According to Bloomberg: Bank of England Governor Mervyn King stepped up his call for governments to tackle the dangers posed by banks that are “too important to fail,” saying new capital rules won’t shield taxpayers from funding any future bailouts. So far, so reasonable. From here it gets interesting though: He added it is “hard […]

Goldman Sachs Is Too Big to Tell It Straight?

Jonathan Weil has an suitably skeptical take on Goldman’s latest media posturing in Bloomberg here. This article is of course just another in a string of negative stories. Goldman’s previously impeccable media profile has clearly taken a turn for the worse. Matt Taibbi might have kicked off matters in Rolling Stone, but many others have […]

Capital currency

The usual asset liability orthodoxy is that assets should be funded in the currency they are denominated in, so if you make a Hong Kong dollar loan, you fund it using a HKD liability. There is no comparable orthodoxy for capital. This is usually held in the firm’s home currency only. It occurred to me […]

Convertible remorse

Bloomberg has an interesting (if hard to parse) story on the consequences of the bout of CB issuance earlier in the year: CEOs Showing Remorse on Shares Stifle Convertibles. The basic gig is that vols were high in the first couple of quarters, so corporates monetised that by blowing out CBs. The equity markets went […]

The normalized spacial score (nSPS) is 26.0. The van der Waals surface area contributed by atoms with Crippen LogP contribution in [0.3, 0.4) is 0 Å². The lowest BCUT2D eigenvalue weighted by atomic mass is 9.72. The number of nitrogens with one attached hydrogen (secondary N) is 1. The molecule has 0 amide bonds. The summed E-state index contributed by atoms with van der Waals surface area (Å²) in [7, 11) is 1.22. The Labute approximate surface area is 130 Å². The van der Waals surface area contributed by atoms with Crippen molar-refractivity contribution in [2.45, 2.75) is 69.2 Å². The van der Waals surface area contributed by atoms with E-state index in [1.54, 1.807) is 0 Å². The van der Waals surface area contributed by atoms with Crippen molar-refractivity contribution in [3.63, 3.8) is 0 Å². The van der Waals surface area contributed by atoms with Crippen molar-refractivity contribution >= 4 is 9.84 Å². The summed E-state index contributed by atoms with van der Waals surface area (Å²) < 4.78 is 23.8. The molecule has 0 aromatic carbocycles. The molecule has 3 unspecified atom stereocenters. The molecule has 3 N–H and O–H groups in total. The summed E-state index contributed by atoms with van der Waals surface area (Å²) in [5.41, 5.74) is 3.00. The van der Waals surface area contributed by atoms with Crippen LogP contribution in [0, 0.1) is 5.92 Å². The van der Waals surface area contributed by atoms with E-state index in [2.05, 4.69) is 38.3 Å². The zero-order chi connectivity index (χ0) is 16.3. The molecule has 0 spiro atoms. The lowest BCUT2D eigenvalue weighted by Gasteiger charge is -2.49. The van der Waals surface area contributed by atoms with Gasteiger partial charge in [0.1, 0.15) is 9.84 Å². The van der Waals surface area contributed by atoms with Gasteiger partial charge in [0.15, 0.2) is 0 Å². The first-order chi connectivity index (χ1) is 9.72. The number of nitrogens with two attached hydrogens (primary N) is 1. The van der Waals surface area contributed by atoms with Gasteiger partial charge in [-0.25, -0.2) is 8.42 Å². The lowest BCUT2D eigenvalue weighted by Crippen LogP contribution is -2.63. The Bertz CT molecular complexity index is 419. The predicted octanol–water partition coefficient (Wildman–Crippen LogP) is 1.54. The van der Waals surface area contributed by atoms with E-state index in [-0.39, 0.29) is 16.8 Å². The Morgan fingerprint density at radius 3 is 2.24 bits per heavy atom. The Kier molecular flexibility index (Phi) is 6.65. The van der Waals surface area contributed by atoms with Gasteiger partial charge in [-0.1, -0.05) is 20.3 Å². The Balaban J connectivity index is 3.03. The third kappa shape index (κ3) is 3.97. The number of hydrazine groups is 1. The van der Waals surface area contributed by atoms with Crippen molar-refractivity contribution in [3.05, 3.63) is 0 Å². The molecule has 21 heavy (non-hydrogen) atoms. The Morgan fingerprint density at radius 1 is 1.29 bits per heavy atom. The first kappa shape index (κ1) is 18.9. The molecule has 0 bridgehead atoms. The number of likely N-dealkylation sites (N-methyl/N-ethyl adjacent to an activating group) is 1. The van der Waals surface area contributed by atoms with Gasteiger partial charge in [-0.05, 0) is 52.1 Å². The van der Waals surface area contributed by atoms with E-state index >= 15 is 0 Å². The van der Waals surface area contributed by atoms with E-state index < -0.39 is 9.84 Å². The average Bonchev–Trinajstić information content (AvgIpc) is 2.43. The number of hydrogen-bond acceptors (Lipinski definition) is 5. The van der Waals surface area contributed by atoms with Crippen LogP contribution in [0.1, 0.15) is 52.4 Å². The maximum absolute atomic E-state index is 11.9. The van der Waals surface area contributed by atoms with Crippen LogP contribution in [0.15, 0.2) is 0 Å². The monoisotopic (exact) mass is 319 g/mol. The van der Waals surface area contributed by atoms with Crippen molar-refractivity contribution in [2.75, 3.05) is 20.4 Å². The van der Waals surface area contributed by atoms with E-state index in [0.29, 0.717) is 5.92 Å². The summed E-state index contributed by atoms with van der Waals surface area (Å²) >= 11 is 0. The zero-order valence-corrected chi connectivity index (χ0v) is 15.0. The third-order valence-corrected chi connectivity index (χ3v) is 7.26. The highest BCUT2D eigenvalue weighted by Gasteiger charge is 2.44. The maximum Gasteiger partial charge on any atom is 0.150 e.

They call them peepers

Leaf peepers that is. But you can see their point: Maine in the Fall is very pretty.

Analysis of the new trading book capital requirements

The Quantitative Impact Study from the BCBS is here. Broad brush conclusions: Trading book capital roughly doubles, overall capital up c. 11% Three components are of very roughly the same size: the incremental capital charge; stressed VAR; and the new specific risk charges. The stressed VAR is on average 2.6x the unstressed VAR. More analysis […]

Out of town

I just wanted an excuse to post this picture really.

Taxing Tracey

That most self-promoting and least deep of YBA artists, Tracey Emin, has threatened to leave the UK in protest at the forthcoming 50p tax rate on income over £150,000. My first reaction is to join many in promising the stand on the quay at Dover to wave good bye and good riddance, since her absence […]

Strike me down

The British postal system is a mess. It does not work very well in places thanks to chronic under funding. Queues in post offices are often long, especially in cities; too much post is lost; and rural post offices are being closed. To make matters even worse, a nationwide postal strike is threatened. A large […]

Tranche discount factors

In the bad mad days of 2005 and 2006, some people valued ABS by estimating the future cashflows and then discounting them back at Libor flat. In situations with significant prepayment risk, they might well have option adjusted this value to account for interest rate convexity based on some prepayment model. That process does not […]

Subsidising religion

It often pays to take a dispassionate look at entities. Before the great junk downgrade of 2005, for instance, an analyst pointed out that Ford was a great credit company with a mediocre car manufacturer bolted on the side: most of Ford’s profitability came from financing car purchases rather than making cars. Similarly BA is […]